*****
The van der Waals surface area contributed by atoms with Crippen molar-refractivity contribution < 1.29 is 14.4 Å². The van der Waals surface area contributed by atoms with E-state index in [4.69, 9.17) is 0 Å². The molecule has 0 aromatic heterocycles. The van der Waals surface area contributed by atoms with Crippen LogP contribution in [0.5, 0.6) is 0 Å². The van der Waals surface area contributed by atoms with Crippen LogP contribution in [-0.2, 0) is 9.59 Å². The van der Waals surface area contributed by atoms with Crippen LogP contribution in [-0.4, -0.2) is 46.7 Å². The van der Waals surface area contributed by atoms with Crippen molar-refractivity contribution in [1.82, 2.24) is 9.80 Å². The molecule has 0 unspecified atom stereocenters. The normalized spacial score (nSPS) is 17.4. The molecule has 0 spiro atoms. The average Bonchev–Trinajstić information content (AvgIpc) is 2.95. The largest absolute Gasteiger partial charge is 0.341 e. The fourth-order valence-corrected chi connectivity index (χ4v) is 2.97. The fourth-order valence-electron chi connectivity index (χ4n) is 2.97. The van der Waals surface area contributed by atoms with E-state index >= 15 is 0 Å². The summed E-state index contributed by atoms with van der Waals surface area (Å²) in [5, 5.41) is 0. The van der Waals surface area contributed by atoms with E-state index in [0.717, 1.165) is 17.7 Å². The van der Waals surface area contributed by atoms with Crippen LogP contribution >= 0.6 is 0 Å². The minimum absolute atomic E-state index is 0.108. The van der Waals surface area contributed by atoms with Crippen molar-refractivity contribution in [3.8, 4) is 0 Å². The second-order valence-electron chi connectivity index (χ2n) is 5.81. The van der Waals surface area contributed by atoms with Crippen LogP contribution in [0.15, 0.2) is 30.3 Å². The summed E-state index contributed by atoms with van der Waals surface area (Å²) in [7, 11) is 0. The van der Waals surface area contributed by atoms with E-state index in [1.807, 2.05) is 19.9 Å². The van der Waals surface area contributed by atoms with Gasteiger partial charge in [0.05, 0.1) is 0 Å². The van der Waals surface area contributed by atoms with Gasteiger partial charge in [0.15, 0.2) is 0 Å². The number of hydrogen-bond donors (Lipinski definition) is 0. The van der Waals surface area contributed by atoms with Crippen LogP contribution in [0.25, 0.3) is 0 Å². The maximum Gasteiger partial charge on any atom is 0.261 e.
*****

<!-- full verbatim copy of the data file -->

The van der Waals surface area contributed by atoms with Crippen molar-refractivity contribution < 1.29 is 14.4 Å². The van der Waals surface area contributed by atoms with E-state index in [4.69, 9.17) is 0 Å². The molecule has 0 aromatic heterocycles. The van der Waals surface area contributed by atoms with Crippen LogP contribution in [0.5, 0.6) is 0 Å². The van der Waals surface area contributed by atoms with Crippen LogP contribution in [-0.2, 0) is 9.59 Å². The van der Waals surface area contributed by atoms with Crippen LogP contribution in [-0.4, -0.2) is 46.7 Å². The van der Waals surface area contributed by atoms with Crippen molar-refractivity contribution in [1.82, 2.24) is 9.80 Å². The molecule has 0 unspecified atom stereocenters. The normalized spacial score (nSPS) is 17.4. The molecule has 0 spiro atoms. The average Bonchev–Trinajstić information content (AvgIpc) is 2.95. The largest absolute Gasteiger partial charge is 0.341 e. The fourth-order valence-corrected chi connectivity index (χ4v) is 2.97. The fourth-order valence-electron chi connectivity index (χ4n) is 2.97. The van der Waals surface area contributed by atoms with E-state index >= 15 is 0 Å². The summed E-state index contributed by atoms with van der Waals surface area (Å²) in [5, 5.41) is 0. The van der Waals surface area contributed by atoms with E-state index in [0.717, 1.165) is 17.7 Å². The van der Waals surface area contributed by atoms with Crippen LogP contribution >= 0.6 is 0 Å². The minimum absolute atomic E-state index is 0.108. The van der Waals surface area contributed by atoms with Crippen molar-refractivity contribution in [3.8, 4) is 0 Å². The second-order valence-electron chi connectivity index (χ2n) is 5.81. The van der Waals surface area contributed by atoms with Crippen LogP contribution in [0.15, 0.2) is 30.3 Å². The summed E-state index contributed by atoms with van der Waals surface area (Å²) in [7, 11) is 0. The van der Waals surface area contributed by atoms with E-state index in [1.807, 2.05) is 19.9 Å². The van der Waals surface area contributed by atoms with Gasteiger partial charge in [0.05, 0.1) is 0 Å². The van der Waals surface area contributed by atoms with Gasteiger partial charge in [0.15, 0.2) is 0 Å². The number of hydrogen-bond donors (Lipinski definition) is 0. The van der Waals surface area contributed by atoms with Crippen LogP contribution in [0.25, 0.3) is 0 Å². The maximum Gasteiger partial charge on any atom is 0.261 e.